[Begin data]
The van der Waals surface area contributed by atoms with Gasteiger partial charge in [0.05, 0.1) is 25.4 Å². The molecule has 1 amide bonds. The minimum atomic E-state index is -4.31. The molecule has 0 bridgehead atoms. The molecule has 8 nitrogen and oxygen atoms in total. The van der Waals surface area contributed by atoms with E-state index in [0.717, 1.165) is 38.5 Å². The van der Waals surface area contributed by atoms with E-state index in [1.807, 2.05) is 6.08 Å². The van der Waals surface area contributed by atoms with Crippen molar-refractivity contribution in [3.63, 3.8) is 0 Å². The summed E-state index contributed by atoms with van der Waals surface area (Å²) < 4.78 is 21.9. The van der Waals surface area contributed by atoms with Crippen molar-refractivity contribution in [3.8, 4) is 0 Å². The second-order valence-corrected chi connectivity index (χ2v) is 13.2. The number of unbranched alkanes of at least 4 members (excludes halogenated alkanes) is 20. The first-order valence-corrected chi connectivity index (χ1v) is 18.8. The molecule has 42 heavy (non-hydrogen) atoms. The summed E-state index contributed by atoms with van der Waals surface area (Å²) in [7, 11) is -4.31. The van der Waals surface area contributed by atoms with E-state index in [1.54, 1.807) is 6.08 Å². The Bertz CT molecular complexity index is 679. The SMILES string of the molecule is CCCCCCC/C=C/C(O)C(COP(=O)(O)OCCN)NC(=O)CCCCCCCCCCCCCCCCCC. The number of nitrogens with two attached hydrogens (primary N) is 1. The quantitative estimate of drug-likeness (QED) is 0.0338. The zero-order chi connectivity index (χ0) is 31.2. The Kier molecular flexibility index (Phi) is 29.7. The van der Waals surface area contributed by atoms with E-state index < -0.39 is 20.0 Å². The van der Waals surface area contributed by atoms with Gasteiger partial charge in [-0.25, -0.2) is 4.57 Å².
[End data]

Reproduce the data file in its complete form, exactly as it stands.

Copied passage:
The van der Waals surface area contributed by atoms with Gasteiger partial charge in [0.05, 0.1) is 25.4 Å². The molecule has 1 amide bonds. The minimum atomic E-state index is -4.31. The molecule has 0 bridgehead atoms. The molecule has 8 nitrogen and oxygen atoms in total. The van der Waals surface area contributed by atoms with E-state index in [0.717, 1.165) is 38.5 Å². The van der Waals surface area contributed by atoms with E-state index in [1.807, 2.05) is 6.08 Å². The van der Waals surface area contributed by atoms with Crippen molar-refractivity contribution in [3.63, 3.8) is 0 Å². The summed E-state index contributed by atoms with van der Waals surface area (Å²) < 4.78 is 21.9. The van der Waals surface area contributed by atoms with Crippen molar-refractivity contribution in [3.8, 4) is 0 Å². The second-order valence-corrected chi connectivity index (χ2v) is 13.2. The number of unbranched alkanes of at least 4 members (excludes halogenated alkanes) is 20. The first-order valence-corrected chi connectivity index (χ1v) is 18.8. The molecule has 42 heavy (non-hydrogen) atoms. The summed E-state index contributed by atoms with van der Waals surface area (Å²) in [7, 11) is -4.31. The van der Waals surface area contributed by atoms with E-state index in [1.54, 1.807) is 6.08 Å². The Bertz CT molecular complexity index is 679. The SMILES string of the molecule is CCCCCCC/C=C/C(O)C(COP(=O)(O)OCCN)NC(=O)CCCCCCCCCCCCCCCCCC. The number of nitrogens with two attached hydrogens (primary N) is 1. The quantitative estimate of drug-likeness (QED) is 0.0338. The zero-order chi connectivity index (χ0) is 31.2. The Kier molecular flexibility index (Phi) is 29.7. The van der Waals surface area contributed by atoms with E-state index < -0.39 is 20.0 Å². The van der Waals surface area contributed by atoms with Gasteiger partial charge in [-0.25, -0.2) is 4.57 Å².